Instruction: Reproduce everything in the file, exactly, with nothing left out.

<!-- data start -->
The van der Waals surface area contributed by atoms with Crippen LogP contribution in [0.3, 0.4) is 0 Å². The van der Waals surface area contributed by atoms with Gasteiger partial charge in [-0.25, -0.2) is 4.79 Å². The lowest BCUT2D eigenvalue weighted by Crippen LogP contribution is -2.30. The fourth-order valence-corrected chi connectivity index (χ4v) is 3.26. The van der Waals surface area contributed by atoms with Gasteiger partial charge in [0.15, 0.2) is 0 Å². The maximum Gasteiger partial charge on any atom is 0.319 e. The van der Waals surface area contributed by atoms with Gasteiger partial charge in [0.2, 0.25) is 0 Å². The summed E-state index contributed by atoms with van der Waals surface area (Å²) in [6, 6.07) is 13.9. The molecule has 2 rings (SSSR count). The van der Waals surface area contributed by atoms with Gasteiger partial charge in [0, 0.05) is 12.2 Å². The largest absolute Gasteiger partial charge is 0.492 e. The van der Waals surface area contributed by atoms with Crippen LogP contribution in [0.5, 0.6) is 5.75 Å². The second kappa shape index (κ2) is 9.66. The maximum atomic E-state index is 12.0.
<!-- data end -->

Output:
The van der Waals surface area contributed by atoms with Crippen LogP contribution in [0.3, 0.4) is 0 Å². The van der Waals surface area contributed by atoms with Gasteiger partial charge in [-0.25, -0.2) is 4.79 Å². The lowest BCUT2D eigenvalue weighted by Crippen LogP contribution is -2.30. The fourth-order valence-corrected chi connectivity index (χ4v) is 3.26. The van der Waals surface area contributed by atoms with Gasteiger partial charge in [0.15, 0.2) is 0 Å². The maximum Gasteiger partial charge on any atom is 0.319 e. The van der Waals surface area contributed by atoms with Gasteiger partial charge in [0.2, 0.25) is 0 Å². The summed E-state index contributed by atoms with van der Waals surface area (Å²) in [6, 6.07) is 13.9. The molecule has 2 rings (SSSR count). The van der Waals surface area contributed by atoms with Gasteiger partial charge in [0, 0.05) is 12.2 Å². The largest absolute Gasteiger partial charge is 0.492 e. The van der Waals surface area contributed by atoms with Crippen LogP contribution in [0.5, 0.6) is 5.75 Å². The second kappa shape index (κ2) is 9.66. The maximum atomic E-state index is 12.0.